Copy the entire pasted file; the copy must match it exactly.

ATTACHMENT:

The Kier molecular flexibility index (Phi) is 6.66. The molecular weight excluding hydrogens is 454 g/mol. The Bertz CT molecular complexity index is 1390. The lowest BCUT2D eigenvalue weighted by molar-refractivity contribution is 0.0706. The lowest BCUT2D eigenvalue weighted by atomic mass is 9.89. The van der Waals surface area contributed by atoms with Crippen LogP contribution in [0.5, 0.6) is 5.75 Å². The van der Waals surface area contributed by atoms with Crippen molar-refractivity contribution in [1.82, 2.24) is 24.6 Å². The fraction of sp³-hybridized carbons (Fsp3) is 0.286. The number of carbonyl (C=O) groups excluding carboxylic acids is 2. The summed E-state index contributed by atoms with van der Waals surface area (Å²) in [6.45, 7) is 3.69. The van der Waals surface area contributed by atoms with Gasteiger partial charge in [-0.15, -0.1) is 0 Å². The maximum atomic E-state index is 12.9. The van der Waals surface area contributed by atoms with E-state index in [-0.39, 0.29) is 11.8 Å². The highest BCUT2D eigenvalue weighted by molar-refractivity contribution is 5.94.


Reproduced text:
The Kier molecular flexibility index (Phi) is 6.66. The molecular weight excluding hydrogens is 454 g/mol. The Bertz CT molecular complexity index is 1390. The lowest BCUT2D eigenvalue weighted by molar-refractivity contribution is 0.0706. The lowest BCUT2D eigenvalue weighted by atomic mass is 9.89. The van der Waals surface area contributed by atoms with Crippen LogP contribution in [0.5, 0.6) is 5.75 Å². The van der Waals surface area contributed by atoms with Crippen molar-refractivity contribution in [1.82, 2.24) is 24.6 Å². The fraction of sp³-hybridized carbons (Fsp3) is 0.286. The number of carbonyl (C=O) groups excluding carboxylic acids is 2. The summed E-state index contributed by atoms with van der Waals surface area (Å²) in [6.45, 7) is 3.69. The van der Waals surface area contributed by atoms with Gasteiger partial charge in [-0.15, -0.1) is 0 Å². The maximum atomic E-state index is 12.9. The van der Waals surface area contributed by atoms with E-state index in [-0.39, 0.29) is 11.8 Å². The highest BCUT2D eigenvalue weighted by molar-refractivity contribution is 5.94.